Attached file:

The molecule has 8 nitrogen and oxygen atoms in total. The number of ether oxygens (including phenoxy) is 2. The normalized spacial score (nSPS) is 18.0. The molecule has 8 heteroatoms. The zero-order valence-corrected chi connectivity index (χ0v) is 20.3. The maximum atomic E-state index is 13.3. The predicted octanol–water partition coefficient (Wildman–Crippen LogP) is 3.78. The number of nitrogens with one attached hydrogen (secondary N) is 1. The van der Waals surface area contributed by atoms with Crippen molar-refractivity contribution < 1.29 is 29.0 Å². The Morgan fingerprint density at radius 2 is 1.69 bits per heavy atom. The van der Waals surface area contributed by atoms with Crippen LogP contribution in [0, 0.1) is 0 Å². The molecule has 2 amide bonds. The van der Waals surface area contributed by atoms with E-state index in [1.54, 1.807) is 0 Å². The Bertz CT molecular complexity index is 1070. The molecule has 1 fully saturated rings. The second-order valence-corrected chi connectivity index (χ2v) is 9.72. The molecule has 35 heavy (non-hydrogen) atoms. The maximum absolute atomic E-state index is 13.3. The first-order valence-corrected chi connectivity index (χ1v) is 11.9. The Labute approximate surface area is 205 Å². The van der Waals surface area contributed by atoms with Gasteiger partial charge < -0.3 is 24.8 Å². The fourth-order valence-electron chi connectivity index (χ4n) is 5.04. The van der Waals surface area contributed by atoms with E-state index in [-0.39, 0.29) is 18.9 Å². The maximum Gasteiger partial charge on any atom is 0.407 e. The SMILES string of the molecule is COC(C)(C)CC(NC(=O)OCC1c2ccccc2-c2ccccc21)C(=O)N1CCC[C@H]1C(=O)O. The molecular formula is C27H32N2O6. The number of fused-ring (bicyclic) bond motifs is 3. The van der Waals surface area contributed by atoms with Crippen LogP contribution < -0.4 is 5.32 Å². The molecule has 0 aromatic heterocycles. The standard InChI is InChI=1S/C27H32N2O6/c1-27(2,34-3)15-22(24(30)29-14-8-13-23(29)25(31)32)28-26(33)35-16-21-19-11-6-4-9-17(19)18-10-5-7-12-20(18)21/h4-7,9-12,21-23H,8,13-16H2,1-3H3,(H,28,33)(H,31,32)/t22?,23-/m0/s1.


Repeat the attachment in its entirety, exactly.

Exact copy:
The molecule has 8 nitrogen and oxygen atoms in total. The number of ether oxygens (including phenoxy) is 2. The normalized spacial score (nSPS) is 18.0. The molecule has 8 heteroatoms. The zero-order valence-corrected chi connectivity index (χ0v) is 20.3. The maximum atomic E-state index is 13.3. The predicted octanol–water partition coefficient (Wildman–Crippen LogP) is 3.78. The number of nitrogens with one attached hydrogen (secondary N) is 1. The van der Waals surface area contributed by atoms with Crippen molar-refractivity contribution < 1.29 is 29.0 Å². The Morgan fingerprint density at radius 2 is 1.69 bits per heavy atom. The van der Waals surface area contributed by atoms with Crippen LogP contribution in [0, 0.1) is 0 Å². The molecule has 2 amide bonds. The van der Waals surface area contributed by atoms with E-state index in [1.54, 1.807) is 0 Å². The Bertz CT molecular complexity index is 1070. The molecule has 1 fully saturated rings. The second-order valence-corrected chi connectivity index (χ2v) is 9.72. The molecule has 35 heavy (non-hydrogen) atoms. The maximum absolute atomic E-state index is 13.3. The first-order valence-corrected chi connectivity index (χ1v) is 11.9. The Labute approximate surface area is 205 Å². The van der Waals surface area contributed by atoms with Gasteiger partial charge < -0.3 is 24.8 Å². The fourth-order valence-electron chi connectivity index (χ4n) is 5.04. The van der Waals surface area contributed by atoms with E-state index in [-0.39, 0.29) is 18.9 Å². The maximum Gasteiger partial charge on any atom is 0.407 e. The SMILES string of the molecule is COC(C)(C)CC(NC(=O)OCC1c2ccccc2-c2ccccc21)C(=O)N1CCC[C@H]1C(=O)O. The molecular formula is C27H32N2O6. The number of fused-ring (bicyclic) bond motifs is 3. The van der Waals surface area contributed by atoms with Crippen LogP contribution < -0.4 is 5.32 Å². The molecule has 0 aromatic heterocycles. The standard InChI is InChI=1S/C27H32N2O6/c1-27(2,34-3)15-22(24(30)29-14-8-13-23(29)25(31)32)28-26(33)35-16-21-19-11-6-4-9-17(19)18-10-5-7-12-20(18)21/h4-7,9-12,21-23H,8,13-16H2,1-3H3,(H,28,33)(H,31,32)/t22?,23-/m0/s1.